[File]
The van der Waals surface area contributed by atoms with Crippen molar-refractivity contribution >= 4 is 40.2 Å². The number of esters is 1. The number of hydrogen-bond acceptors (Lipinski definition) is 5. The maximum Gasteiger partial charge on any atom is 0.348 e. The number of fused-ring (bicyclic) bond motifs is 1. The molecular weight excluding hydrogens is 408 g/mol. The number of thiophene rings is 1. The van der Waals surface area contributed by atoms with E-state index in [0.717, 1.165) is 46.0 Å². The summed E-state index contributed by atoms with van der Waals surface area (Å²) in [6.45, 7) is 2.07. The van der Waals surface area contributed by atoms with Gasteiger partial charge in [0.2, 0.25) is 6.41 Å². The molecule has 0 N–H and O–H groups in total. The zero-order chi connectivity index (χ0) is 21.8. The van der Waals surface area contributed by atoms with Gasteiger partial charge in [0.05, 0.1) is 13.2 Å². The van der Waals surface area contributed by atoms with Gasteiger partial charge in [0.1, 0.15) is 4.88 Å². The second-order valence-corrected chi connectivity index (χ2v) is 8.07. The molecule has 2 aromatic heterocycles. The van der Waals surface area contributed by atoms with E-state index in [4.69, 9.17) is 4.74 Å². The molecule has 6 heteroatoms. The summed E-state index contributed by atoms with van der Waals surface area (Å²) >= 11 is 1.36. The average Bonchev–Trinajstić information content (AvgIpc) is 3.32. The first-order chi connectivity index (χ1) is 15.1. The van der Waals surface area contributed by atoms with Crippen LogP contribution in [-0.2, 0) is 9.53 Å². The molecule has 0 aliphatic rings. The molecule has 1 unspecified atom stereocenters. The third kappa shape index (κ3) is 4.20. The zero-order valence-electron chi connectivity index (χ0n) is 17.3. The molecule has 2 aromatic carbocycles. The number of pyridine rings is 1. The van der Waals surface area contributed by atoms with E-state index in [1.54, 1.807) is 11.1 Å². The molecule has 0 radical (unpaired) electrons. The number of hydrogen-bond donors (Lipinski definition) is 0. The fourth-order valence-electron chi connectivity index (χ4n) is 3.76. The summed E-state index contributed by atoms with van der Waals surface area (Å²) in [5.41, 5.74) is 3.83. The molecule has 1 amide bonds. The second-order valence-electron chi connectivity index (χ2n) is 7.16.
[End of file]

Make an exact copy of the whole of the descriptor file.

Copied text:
The van der Waals surface area contributed by atoms with Crippen molar-refractivity contribution >= 4 is 40.2 Å². The number of esters is 1. The number of hydrogen-bond acceptors (Lipinski definition) is 5. The maximum Gasteiger partial charge on any atom is 0.348 e. The number of fused-ring (bicyclic) bond motifs is 1. The molecular weight excluding hydrogens is 408 g/mol. The number of thiophene rings is 1. The van der Waals surface area contributed by atoms with E-state index in [0.717, 1.165) is 46.0 Å². The summed E-state index contributed by atoms with van der Waals surface area (Å²) in [6.45, 7) is 2.07. The van der Waals surface area contributed by atoms with Gasteiger partial charge in [0.2, 0.25) is 6.41 Å². The molecule has 0 N–H and O–H groups in total. The zero-order chi connectivity index (χ0) is 21.8. The van der Waals surface area contributed by atoms with Gasteiger partial charge in [0.05, 0.1) is 13.2 Å². The van der Waals surface area contributed by atoms with Gasteiger partial charge in [0.1, 0.15) is 4.88 Å². The second-order valence-corrected chi connectivity index (χ2v) is 8.07. The molecule has 2 aromatic heterocycles. The van der Waals surface area contributed by atoms with E-state index in [4.69, 9.17) is 4.74 Å². The molecule has 6 heteroatoms. The summed E-state index contributed by atoms with van der Waals surface area (Å²) >= 11 is 1.36. The average Bonchev–Trinajstić information content (AvgIpc) is 3.32. The first-order chi connectivity index (χ1) is 15.1. The van der Waals surface area contributed by atoms with Crippen LogP contribution in [-0.2, 0) is 9.53 Å². The molecule has 0 aliphatic rings. The molecule has 1 unspecified atom stereocenters. The third kappa shape index (κ3) is 4.20. The zero-order valence-electron chi connectivity index (χ0n) is 17.3. The molecule has 2 aromatic carbocycles. The number of pyridine rings is 1. The van der Waals surface area contributed by atoms with E-state index in [1.54, 1.807) is 11.1 Å². The molecule has 0 radical (unpaired) electrons. The number of hydrogen-bond donors (Lipinski definition) is 0. The fourth-order valence-electron chi connectivity index (χ4n) is 3.76. The summed E-state index contributed by atoms with van der Waals surface area (Å²) in [5.41, 5.74) is 3.83. The molecule has 1 amide bonds. The second-order valence-electron chi connectivity index (χ2n) is 7.16.